In 1961, Bob Terese and Corinne Owen opened a small pet shop in downtown Chicago. Part of their mission: to employ workers with developmental disabilities so they can lead productive and fulfilling lives. That little pet shop has since relocated and expanded into a 70-acre campus called Lambs Farm, which has a variety of residential and vocational programs that continue to help those in need. Nearly 250 individuals live here today in group homes and individual apartments; they have access to employment opportunities and a number of recreational services, such as camping and hobby clubs. In addition to the expansive pet shop, the campus also has a farmyard, a bakery, and assorted shops that sell goods handcrafted by Lambs Farm residents.
A colonial-style brick mansion with two stories of picturesque wraparound porches and balconies greets visitors as they approach Tony & Mia's. Once inside, they’re met by the smell of pizzas, pastas, risottos, and steaks along with the approachable familiarity of homestyle Italian meals. Framed prints of famous Renaissance paintings fill the walls. And the warm glow of antique chandeliers evokes memories of sharing a Thanksgiving meal at the grandparents' farmhouse, or perhaps of stealing the neighbor's chandelier.
Head Chef Camille DiNicola wills into existence stone-baked, mozzarella-topped pizzas, slow-braised beef ravioli, and marinated Cornish hens. Her husband⎯manager Randy Piering⎯ensures the comfort and satisfaction of each guest. Diners relax with glasses of fine Italian wine and small plates as they listen to professional crooners sing Sinatra standards, or gather on the lawn to watch the expert spheroid-flinging of the neighborhood bocce league.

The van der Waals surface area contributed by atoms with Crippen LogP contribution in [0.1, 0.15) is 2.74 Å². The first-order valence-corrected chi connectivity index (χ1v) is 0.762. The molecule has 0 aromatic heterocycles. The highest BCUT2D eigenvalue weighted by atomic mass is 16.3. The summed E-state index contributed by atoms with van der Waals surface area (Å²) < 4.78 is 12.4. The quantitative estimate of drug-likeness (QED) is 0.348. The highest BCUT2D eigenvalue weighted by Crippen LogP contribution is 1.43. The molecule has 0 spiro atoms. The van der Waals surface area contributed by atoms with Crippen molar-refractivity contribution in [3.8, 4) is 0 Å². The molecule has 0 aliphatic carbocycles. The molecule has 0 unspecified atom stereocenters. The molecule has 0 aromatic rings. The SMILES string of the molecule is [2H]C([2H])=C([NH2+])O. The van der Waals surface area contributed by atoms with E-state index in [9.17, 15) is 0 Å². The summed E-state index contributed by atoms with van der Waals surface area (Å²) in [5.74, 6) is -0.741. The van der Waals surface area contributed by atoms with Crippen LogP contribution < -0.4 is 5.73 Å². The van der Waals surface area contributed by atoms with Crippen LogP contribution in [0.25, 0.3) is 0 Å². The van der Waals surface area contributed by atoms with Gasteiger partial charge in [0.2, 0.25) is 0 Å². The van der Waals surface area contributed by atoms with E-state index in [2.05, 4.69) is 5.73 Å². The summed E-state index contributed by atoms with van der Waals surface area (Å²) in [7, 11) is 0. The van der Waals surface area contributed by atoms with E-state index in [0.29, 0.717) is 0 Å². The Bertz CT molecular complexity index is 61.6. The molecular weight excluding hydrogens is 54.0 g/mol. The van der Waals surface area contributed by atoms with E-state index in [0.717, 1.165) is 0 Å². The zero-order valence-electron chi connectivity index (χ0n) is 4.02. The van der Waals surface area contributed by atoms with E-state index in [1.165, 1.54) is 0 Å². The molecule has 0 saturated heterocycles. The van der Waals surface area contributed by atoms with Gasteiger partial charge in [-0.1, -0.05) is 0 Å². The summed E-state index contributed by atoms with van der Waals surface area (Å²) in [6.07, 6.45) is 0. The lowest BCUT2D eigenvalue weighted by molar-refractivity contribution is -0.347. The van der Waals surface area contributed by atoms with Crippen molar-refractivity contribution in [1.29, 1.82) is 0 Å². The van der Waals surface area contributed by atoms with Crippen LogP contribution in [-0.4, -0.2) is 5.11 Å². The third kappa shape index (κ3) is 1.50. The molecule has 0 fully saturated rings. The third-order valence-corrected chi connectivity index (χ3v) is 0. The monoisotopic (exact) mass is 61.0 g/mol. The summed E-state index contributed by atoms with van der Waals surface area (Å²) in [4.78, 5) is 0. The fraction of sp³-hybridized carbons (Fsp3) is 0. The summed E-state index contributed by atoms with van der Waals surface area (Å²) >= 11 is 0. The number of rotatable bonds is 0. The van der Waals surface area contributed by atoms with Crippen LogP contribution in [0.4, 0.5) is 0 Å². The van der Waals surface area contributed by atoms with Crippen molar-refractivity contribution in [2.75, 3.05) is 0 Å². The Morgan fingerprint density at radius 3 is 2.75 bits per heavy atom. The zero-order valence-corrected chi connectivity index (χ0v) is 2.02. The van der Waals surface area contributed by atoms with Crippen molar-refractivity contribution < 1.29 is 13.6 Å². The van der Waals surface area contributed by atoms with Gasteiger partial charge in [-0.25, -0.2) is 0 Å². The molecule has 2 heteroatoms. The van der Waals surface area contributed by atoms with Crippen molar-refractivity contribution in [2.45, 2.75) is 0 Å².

The menu at Pancake Cafe is impressive—almost as impressive as their nine straight awards for Best Breakfast in Madison Magazine’s Best of Madison. For breakfast, the staff serves home-style meals such as oven-baked omelets or house-made biscuits and gravy. The eatery’s namesake comes in unexpected varieties, including an award-winning apple pancake that’s baked for 20 minutes with fresh fruit, baker’s sugar, and Sinkiang cinnamon glaze. Pancake Cafe also whips up gluten-free versions and an old-fashioned potato pancake capped with applesauce or sour cream. They even squeeze fresh orange juice by wringing out a traffic cone as aggressively as possible. At lunch, servers put the waffles down for a nap and begin presenting plates of white-albacore tuna melts, Angus burgers, and Chicago-style italian beef sandwiches.
Owner Lance Ratze named Yola’s Café for his Grandma Yola, a sensational cook who hoped to own a cafe but passed away before realizing her dream. She did come close, though. In addition to filling her kitchen with restaurant equipment, she piled her basement's ping-pong table high with roast beef, waffles, and pies so as to serve as many people as possible.
Today, Yola's aims to recreate its namesake's hospitality by filling stomachs with baked goods. By lunch, artisans dole out sandwiches, salads, and soups to sate midday cravings. As they dine, grownups peruse a rotating selection of local artwork, while kids play with the cafe's toys, board games, and an old tin can.